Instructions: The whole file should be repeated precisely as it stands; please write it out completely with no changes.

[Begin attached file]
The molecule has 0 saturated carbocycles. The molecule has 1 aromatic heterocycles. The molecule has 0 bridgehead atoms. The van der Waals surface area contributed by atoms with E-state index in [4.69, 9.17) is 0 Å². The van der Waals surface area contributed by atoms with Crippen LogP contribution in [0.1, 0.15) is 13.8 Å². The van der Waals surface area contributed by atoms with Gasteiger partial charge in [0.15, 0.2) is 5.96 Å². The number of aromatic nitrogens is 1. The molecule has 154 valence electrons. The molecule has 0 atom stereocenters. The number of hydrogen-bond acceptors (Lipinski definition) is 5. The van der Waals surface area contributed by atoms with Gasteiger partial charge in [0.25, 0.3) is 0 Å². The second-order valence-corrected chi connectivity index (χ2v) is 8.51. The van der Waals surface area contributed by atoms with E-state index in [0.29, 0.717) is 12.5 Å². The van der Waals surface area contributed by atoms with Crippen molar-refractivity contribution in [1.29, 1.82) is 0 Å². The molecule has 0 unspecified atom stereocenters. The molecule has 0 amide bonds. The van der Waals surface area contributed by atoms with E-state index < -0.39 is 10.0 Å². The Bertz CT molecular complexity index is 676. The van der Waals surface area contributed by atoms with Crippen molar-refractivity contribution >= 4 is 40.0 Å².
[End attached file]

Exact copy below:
The molecule has 0 saturated carbocycles. The molecule has 1 aromatic heterocycles. The molecule has 0 bridgehead atoms. The van der Waals surface area contributed by atoms with E-state index in [4.69, 9.17) is 0 Å². The van der Waals surface area contributed by atoms with Crippen LogP contribution in [0.1, 0.15) is 13.8 Å². The van der Waals surface area contributed by atoms with Gasteiger partial charge in [0.15, 0.2) is 5.96 Å². The number of aromatic nitrogens is 1. The molecule has 154 valence electrons. The molecule has 0 atom stereocenters. The number of hydrogen-bond acceptors (Lipinski definition) is 5. The van der Waals surface area contributed by atoms with Gasteiger partial charge in [0.25, 0.3) is 0 Å². The second-order valence-corrected chi connectivity index (χ2v) is 8.51. The van der Waals surface area contributed by atoms with E-state index in [0.29, 0.717) is 12.5 Å². The van der Waals surface area contributed by atoms with Crippen molar-refractivity contribution in [1.29, 1.82) is 0 Å². The molecule has 0 unspecified atom stereocenters. The molecule has 0 amide bonds. The van der Waals surface area contributed by atoms with E-state index < -0.39 is 10.0 Å². The Bertz CT molecular complexity index is 676. The van der Waals surface area contributed by atoms with Crippen molar-refractivity contribution >= 4 is 40.0 Å².